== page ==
Art is Key

Art is Key 2017- Creative youth participation for 17-21 year olds living with HIV. 

This years event is planned to take place over two dates in November.  The project is for 17-21 year olds living with HIV in the UK and Ireland. The idea is to explore experiences of growing up with HIV using spoken word, music, dance and drama. The group will create a performance piece to share with a private audience on Friday 1st December 2017 to coincide with World AIDS Day.

Alongside working on the performance, stories will be written and shared, to form the basis of a film to be produced after the project. The film we be made with actors, so that it can be shown publicly, to address the issues of growing up living with HIV. We aim to launch this at the International Aids Conference in Amsterdam in 2018.

The first weekend is 3rd -5th November 2017 to be held just outside of London. This weekend will be working alongside creative professionals to share and develop ideas, and plan for the week-long project.  The week-long event will run from 27th Nov – 1st December 2017 in London.  Please complete this form  and return it to if you want to apply for a place, asap, and by 2nd October 2017. After this date we will allocate places for the project and notify successful applicants. 


In 2015, 20 HIV positive young people aged 17 and over participated in a film making process facilitated by Turtle Key Arts. The group of young people formed a production company to create their film about growing up living with HIV in the UK.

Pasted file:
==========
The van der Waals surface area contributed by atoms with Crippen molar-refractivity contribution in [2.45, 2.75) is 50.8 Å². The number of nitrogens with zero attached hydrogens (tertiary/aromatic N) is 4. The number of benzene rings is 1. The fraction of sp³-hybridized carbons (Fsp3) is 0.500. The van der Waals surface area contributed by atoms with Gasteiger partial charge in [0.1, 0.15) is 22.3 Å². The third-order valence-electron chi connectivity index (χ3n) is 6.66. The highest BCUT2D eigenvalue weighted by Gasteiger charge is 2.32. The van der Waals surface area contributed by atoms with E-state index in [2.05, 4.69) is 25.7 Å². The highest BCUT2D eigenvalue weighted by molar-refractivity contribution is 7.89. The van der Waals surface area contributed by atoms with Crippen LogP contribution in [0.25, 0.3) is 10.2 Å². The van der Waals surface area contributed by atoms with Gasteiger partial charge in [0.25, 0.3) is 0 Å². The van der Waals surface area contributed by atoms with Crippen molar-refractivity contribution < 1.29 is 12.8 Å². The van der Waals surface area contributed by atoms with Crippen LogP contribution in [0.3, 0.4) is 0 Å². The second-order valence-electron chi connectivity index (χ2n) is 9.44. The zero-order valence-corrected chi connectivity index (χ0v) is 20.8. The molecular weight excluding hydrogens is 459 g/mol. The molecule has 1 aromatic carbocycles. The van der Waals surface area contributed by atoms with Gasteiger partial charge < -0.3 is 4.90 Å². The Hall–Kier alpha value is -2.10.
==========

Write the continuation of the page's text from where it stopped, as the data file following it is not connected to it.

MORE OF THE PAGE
Using the expressive arts of writing, drama, music and film making, young people could share their experiences of what it is like to have grown up living with HIV in the UK. In the first session, in October 2015, participants worked alongside a professional film maker and drama facilitator to explore the subject matter in depth. There were activities to generate ideas, characters and scenarios that formed the starting point to develop into a short film.

Between October and April the group continued to work on their ideas, with input from both CHIVA and the filmmaker. You can read more about their work process here.

After the end of the film making week at the Lyric Theatre in Hammersmith,  there was a sharing of the work in progress for family, friends and an invited closed audience. (All participants in the film have their identity protected.) 




 (Above image shows some of the key themes that emerged through the initial workshop) 

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